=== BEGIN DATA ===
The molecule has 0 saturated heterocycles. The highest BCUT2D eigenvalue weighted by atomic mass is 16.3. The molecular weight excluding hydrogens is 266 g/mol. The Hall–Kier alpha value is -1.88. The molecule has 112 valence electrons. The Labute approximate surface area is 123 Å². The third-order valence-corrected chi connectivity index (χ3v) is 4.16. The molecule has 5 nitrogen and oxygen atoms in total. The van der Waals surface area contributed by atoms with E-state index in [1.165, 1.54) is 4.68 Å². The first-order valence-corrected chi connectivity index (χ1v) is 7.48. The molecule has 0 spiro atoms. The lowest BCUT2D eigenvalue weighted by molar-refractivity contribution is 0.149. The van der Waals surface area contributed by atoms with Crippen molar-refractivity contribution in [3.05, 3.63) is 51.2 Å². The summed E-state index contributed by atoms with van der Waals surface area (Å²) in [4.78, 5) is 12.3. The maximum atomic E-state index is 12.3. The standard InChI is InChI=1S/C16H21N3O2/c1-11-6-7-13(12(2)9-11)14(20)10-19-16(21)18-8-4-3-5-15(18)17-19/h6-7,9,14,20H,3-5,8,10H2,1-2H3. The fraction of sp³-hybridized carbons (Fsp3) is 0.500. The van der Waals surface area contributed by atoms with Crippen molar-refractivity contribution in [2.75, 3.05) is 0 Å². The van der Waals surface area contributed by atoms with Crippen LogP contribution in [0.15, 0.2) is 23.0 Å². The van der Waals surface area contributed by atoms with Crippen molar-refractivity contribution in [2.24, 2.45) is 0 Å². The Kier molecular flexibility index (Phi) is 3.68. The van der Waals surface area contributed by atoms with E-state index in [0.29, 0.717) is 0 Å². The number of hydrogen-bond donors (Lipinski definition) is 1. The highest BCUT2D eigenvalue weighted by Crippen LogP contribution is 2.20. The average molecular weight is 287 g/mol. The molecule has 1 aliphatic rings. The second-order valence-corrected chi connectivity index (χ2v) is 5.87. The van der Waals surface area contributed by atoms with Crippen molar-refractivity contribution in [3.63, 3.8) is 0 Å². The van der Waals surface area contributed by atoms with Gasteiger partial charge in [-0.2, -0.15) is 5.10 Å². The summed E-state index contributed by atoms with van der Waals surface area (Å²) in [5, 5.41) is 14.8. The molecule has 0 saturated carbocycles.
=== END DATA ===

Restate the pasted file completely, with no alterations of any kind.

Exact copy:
The molecule has 0 saturated heterocycles. The highest BCUT2D eigenvalue weighted by atomic mass is 16.3. The molecular weight excluding hydrogens is 266 g/mol. The Hall–Kier alpha value is -1.88. The molecule has 112 valence electrons. The Labute approximate surface area is 123 Å². The third-order valence-corrected chi connectivity index (χ3v) is 4.16. The molecule has 5 nitrogen and oxygen atoms in total. The van der Waals surface area contributed by atoms with E-state index in [1.165, 1.54) is 4.68 Å². The first-order valence-corrected chi connectivity index (χ1v) is 7.48. The molecule has 0 spiro atoms. The lowest BCUT2D eigenvalue weighted by molar-refractivity contribution is 0.149. The van der Waals surface area contributed by atoms with Crippen molar-refractivity contribution in [3.05, 3.63) is 51.2 Å². The summed E-state index contributed by atoms with van der Waals surface area (Å²) in [4.78, 5) is 12.3. The maximum atomic E-state index is 12.3. The standard InChI is InChI=1S/C16H21N3O2/c1-11-6-7-13(12(2)9-11)14(20)10-19-16(21)18-8-4-3-5-15(18)17-19/h6-7,9,14,20H,3-5,8,10H2,1-2H3. The fraction of sp³-hybridized carbons (Fsp3) is 0.500. The van der Waals surface area contributed by atoms with Crippen molar-refractivity contribution in [2.75, 3.05) is 0 Å². The van der Waals surface area contributed by atoms with Crippen LogP contribution in [0.15, 0.2) is 23.0 Å². The van der Waals surface area contributed by atoms with Crippen molar-refractivity contribution in [2.24, 2.45) is 0 Å². The Kier molecular flexibility index (Phi) is 3.68. The van der Waals surface area contributed by atoms with E-state index in [0.29, 0.717) is 0 Å². The number of hydrogen-bond donors (Lipinski definition) is 1. The highest BCUT2D eigenvalue weighted by Crippen LogP contribution is 2.20. The average molecular weight is 287 g/mol. The molecule has 1 aliphatic rings. The second-order valence-corrected chi connectivity index (χ2v) is 5.87. The van der Waals surface area contributed by atoms with Crippen molar-refractivity contribution in [3.63, 3.8) is 0 Å². The van der Waals surface area contributed by atoms with Gasteiger partial charge in [-0.2, -0.15) is 5.10 Å². The summed E-state index contributed by atoms with van der Waals surface area (Å²) in [5, 5.41) is 14.8. The molecule has 0 saturated carbocycles.